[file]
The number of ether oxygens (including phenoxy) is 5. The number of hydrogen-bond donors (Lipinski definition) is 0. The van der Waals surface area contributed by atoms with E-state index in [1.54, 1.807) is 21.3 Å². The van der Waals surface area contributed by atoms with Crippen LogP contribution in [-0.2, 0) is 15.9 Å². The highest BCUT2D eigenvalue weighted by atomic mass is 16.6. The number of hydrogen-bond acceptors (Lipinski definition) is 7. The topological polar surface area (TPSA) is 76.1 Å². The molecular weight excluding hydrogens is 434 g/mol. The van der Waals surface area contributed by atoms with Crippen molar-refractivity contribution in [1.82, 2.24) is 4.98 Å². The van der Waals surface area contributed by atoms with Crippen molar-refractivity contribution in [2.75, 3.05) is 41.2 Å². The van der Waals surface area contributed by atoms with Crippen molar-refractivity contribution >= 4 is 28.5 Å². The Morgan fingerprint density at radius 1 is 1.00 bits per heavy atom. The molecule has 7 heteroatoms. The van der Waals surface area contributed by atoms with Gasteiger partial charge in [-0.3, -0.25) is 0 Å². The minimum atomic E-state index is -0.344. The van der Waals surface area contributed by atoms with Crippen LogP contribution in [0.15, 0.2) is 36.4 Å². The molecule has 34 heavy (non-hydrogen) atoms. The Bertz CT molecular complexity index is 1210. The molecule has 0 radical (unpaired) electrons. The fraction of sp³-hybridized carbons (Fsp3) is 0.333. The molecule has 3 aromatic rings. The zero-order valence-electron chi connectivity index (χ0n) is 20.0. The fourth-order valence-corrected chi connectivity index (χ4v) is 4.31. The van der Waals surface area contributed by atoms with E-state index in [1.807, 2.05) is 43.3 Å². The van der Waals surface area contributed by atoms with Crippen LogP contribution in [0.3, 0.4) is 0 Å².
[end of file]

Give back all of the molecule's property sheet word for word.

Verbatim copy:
The number of ether oxygens (including phenoxy) is 5. The number of hydrogen-bond donors (Lipinski definition) is 0. The van der Waals surface area contributed by atoms with E-state index in [1.54, 1.807) is 21.3 Å². The van der Waals surface area contributed by atoms with Crippen LogP contribution in [-0.2, 0) is 15.9 Å². The highest BCUT2D eigenvalue weighted by atomic mass is 16.6. The number of hydrogen-bond acceptors (Lipinski definition) is 7. The topological polar surface area (TPSA) is 76.1 Å². The molecular weight excluding hydrogens is 434 g/mol. The van der Waals surface area contributed by atoms with Crippen molar-refractivity contribution in [1.82, 2.24) is 4.98 Å². The van der Waals surface area contributed by atoms with Crippen molar-refractivity contribution in [2.75, 3.05) is 41.2 Å². The van der Waals surface area contributed by atoms with Crippen molar-refractivity contribution >= 4 is 28.5 Å². The Morgan fingerprint density at radius 1 is 1.00 bits per heavy atom. The molecule has 7 heteroatoms. The van der Waals surface area contributed by atoms with Gasteiger partial charge in [-0.3, -0.25) is 0 Å². The minimum atomic E-state index is -0.344. The van der Waals surface area contributed by atoms with Crippen LogP contribution in [0.15, 0.2) is 36.4 Å². The molecule has 34 heavy (non-hydrogen) atoms. The Bertz CT molecular complexity index is 1210. The molecule has 0 radical (unpaired) electrons. The fraction of sp³-hybridized carbons (Fsp3) is 0.333. The molecule has 3 aromatic rings. The zero-order valence-electron chi connectivity index (χ0n) is 20.0. The fourth-order valence-corrected chi connectivity index (χ4v) is 4.31. The van der Waals surface area contributed by atoms with E-state index in [1.807, 2.05) is 43.3 Å². The van der Waals surface area contributed by atoms with Crippen LogP contribution in [0.3, 0.4) is 0 Å².